So here we are again: PECOTA projects the Royals to go 66-96 in 2018. Unlike previous seasons, though, all but the most optimistic Royals fan could have seen this coming. There was still the possibility that Kansas City would move Lorenzo Cain, Mike Moustakas, or Eric Hosmer as their team control neared its end, but the longer they waited, the less tempting that return would be. Now they’ve all hit free agency and the most the Royals are getting out of it so far is the compensation pick for Cain signing with the Brewers.
PECOTA also isn’t out on a Royals-hating island to the same extent as it has been in previous seasons. The FanGraphs projections are more optimistic, although optimistic feels like the wrong word for a 70-win projection. Those extra four wins might also have something to do with the fact that FanGraphs projects the Tigers for a truly atrocious 61-101 record. Clay Davenport’s system agrees with PECOTA at 66 wins. The Royals are bad. 66 wins is bad. They still have a real shot at beating PECOTA once again.
Of course, even if Kansas City had moved any of that departing trio, it’s hard to imagine they would have obtained major league ready talent that would have made a big difference to their short-term win total. Without three of their core stars, it becomes a lot harder to make the argument that the Royals are going to prove PECOTA wrong once again. It’s not just the absence of Hosmer, Moustakas and Cain which makes it difficult, however. Here’s a list of all the Kansas City players projected to be league-average (two wins) or better by PECOTA:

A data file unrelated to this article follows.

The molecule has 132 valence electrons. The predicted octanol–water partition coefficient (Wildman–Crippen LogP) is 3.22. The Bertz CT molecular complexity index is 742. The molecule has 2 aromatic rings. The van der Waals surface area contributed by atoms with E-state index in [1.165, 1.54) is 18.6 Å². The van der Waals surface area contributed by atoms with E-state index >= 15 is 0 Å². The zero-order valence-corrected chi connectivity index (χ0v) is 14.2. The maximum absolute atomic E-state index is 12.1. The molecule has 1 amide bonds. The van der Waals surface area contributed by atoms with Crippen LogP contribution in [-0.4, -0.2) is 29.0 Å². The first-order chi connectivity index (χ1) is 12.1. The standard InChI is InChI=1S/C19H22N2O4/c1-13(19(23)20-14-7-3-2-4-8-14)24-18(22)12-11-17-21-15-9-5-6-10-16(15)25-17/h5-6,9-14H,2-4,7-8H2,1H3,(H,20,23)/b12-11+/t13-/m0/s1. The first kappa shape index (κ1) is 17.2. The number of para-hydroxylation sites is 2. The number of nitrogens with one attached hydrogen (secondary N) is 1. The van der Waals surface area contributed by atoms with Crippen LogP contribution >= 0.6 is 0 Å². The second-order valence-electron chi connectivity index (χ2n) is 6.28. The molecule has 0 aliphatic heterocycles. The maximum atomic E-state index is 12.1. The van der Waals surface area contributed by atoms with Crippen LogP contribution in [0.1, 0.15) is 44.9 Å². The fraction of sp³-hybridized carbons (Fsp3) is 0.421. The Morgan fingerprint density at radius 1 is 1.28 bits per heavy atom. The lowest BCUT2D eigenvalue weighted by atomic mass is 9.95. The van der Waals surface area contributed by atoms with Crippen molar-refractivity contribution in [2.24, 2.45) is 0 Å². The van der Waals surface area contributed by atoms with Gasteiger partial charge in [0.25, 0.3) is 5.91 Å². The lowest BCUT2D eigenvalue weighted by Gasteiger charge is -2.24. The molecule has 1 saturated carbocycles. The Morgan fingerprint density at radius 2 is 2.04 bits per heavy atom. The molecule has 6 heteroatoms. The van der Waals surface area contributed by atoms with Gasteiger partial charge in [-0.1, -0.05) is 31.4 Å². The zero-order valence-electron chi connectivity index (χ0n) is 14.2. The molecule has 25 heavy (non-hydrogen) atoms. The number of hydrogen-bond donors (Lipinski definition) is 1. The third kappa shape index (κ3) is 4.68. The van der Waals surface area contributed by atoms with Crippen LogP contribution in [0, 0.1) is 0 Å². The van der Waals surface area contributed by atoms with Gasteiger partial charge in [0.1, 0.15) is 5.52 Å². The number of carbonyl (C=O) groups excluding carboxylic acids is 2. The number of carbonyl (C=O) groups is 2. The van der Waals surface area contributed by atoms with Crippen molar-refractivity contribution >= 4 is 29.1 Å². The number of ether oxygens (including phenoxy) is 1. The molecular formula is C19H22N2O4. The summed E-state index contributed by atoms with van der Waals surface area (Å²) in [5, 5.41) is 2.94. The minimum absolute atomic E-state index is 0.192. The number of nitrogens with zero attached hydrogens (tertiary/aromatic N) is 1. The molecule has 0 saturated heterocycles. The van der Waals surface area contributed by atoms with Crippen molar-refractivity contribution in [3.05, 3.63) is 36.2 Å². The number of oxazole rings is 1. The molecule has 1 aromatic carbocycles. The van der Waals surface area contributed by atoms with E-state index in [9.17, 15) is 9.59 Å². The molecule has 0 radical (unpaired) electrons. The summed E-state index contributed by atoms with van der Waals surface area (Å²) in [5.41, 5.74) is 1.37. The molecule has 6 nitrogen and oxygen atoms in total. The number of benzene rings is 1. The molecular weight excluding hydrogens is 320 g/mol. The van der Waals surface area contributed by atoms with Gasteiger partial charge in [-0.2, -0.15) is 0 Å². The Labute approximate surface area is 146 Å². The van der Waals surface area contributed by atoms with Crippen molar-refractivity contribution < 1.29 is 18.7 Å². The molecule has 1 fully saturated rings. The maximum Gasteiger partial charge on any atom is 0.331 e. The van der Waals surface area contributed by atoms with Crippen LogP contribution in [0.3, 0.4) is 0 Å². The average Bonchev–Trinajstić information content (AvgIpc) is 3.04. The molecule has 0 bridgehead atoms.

That’s it. Zero. Salvador Perez is perhaps the most recognizable name left on this roster, and has a World Series MVP award to his name. Despite his good reputation, the Royals catcher has rarely rated well by WARP as a result of his poor framing skills. The 27-year-old has been worth more than a win only once in his career, when he hit .292 in 2013 on his way to a 3-win season.
Alex Gordon was arguably the league’s best left fielder for several years running up to the Royals’ playoff success. He was one of the worst regulars in all of baseball in 2017. While UZR and DRS still rate him as a clearly above-average fielder, Statcast’s Outs Above Average and FRAA both have Gordon closer to average than elite these days. Almost no level of fielding talent can turn Gordon into a truly useful player as long as he hits .208 with a .223 TAv and a 62 wRC+.